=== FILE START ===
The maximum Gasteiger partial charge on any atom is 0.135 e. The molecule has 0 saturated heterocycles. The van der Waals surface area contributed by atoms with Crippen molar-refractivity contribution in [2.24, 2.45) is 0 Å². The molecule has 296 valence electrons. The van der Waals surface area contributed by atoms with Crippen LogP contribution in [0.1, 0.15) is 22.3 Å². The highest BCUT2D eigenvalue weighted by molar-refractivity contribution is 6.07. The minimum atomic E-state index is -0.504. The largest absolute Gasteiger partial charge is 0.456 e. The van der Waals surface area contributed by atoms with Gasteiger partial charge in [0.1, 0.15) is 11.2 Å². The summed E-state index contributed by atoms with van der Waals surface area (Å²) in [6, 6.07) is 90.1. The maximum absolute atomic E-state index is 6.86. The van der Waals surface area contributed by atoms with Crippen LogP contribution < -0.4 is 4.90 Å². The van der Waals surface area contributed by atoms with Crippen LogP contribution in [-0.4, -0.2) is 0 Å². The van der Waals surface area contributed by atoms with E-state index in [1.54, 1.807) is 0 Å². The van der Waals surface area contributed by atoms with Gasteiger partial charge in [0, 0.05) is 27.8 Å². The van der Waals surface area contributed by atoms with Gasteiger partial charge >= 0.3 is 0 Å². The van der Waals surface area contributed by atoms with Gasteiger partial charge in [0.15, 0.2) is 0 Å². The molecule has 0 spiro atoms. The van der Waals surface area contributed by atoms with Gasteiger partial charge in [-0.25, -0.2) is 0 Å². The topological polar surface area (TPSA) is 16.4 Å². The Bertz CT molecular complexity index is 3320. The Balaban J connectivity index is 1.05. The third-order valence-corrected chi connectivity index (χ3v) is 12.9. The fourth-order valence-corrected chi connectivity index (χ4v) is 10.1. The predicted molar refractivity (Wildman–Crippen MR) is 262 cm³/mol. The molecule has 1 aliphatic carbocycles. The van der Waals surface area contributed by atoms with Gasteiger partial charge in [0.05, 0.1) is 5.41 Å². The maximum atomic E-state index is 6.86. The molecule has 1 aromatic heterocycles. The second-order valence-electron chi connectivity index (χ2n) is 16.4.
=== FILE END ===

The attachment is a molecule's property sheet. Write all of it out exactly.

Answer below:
The maximum Gasteiger partial charge on any atom is 0.135 e. The molecule has 0 saturated heterocycles. The van der Waals surface area contributed by atoms with Crippen molar-refractivity contribution in [2.24, 2.45) is 0 Å². The molecule has 296 valence electrons. The van der Waals surface area contributed by atoms with Crippen LogP contribution in [0.1, 0.15) is 22.3 Å². The highest BCUT2D eigenvalue weighted by molar-refractivity contribution is 6.07. The minimum atomic E-state index is -0.504. The largest absolute Gasteiger partial charge is 0.456 e. The van der Waals surface area contributed by atoms with Gasteiger partial charge in [0.1, 0.15) is 11.2 Å². The summed E-state index contributed by atoms with van der Waals surface area (Å²) in [6, 6.07) is 90.1. The maximum absolute atomic E-state index is 6.86. The van der Waals surface area contributed by atoms with Crippen LogP contribution < -0.4 is 4.90 Å². The van der Waals surface area contributed by atoms with Crippen LogP contribution in [-0.4, -0.2) is 0 Å². The van der Waals surface area contributed by atoms with E-state index in [1.54, 1.807) is 0 Å². The van der Waals surface area contributed by atoms with Gasteiger partial charge in [0, 0.05) is 27.8 Å². The van der Waals surface area contributed by atoms with Gasteiger partial charge >= 0.3 is 0 Å². The van der Waals surface area contributed by atoms with Gasteiger partial charge in [0.15, 0.2) is 0 Å². The molecule has 0 spiro atoms. The van der Waals surface area contributed by atoms with Gasteiger partial charge in [-0.25, -0.2) is 0 Å². The topological polar surface area (TPSA) is 16.4 Å². The Bertz CT molecular complexity index is 3320. The Balaban J connectivity index is 1.05. The third-order valence-corrected chi connectivity index (χ3v) is 12.9. The fourth-order valence-corrected chi connectivity index (χ4v) is 10.1. The predicted molar refractivity (Wildman–Crippen MR) is 262 cm³/mol. The molecule has 1 aliphatic carbocycles. The van der Waals surface area contributed by atoms with Gasteiger partial charge in [0.05, 0.1) is 5.41 Å². The maximum atomic E-state index is 6.86. The molecule has 1 aromatic heterocycles. The second-order valence-electron chi connectivity index (χ2n) is 16.4.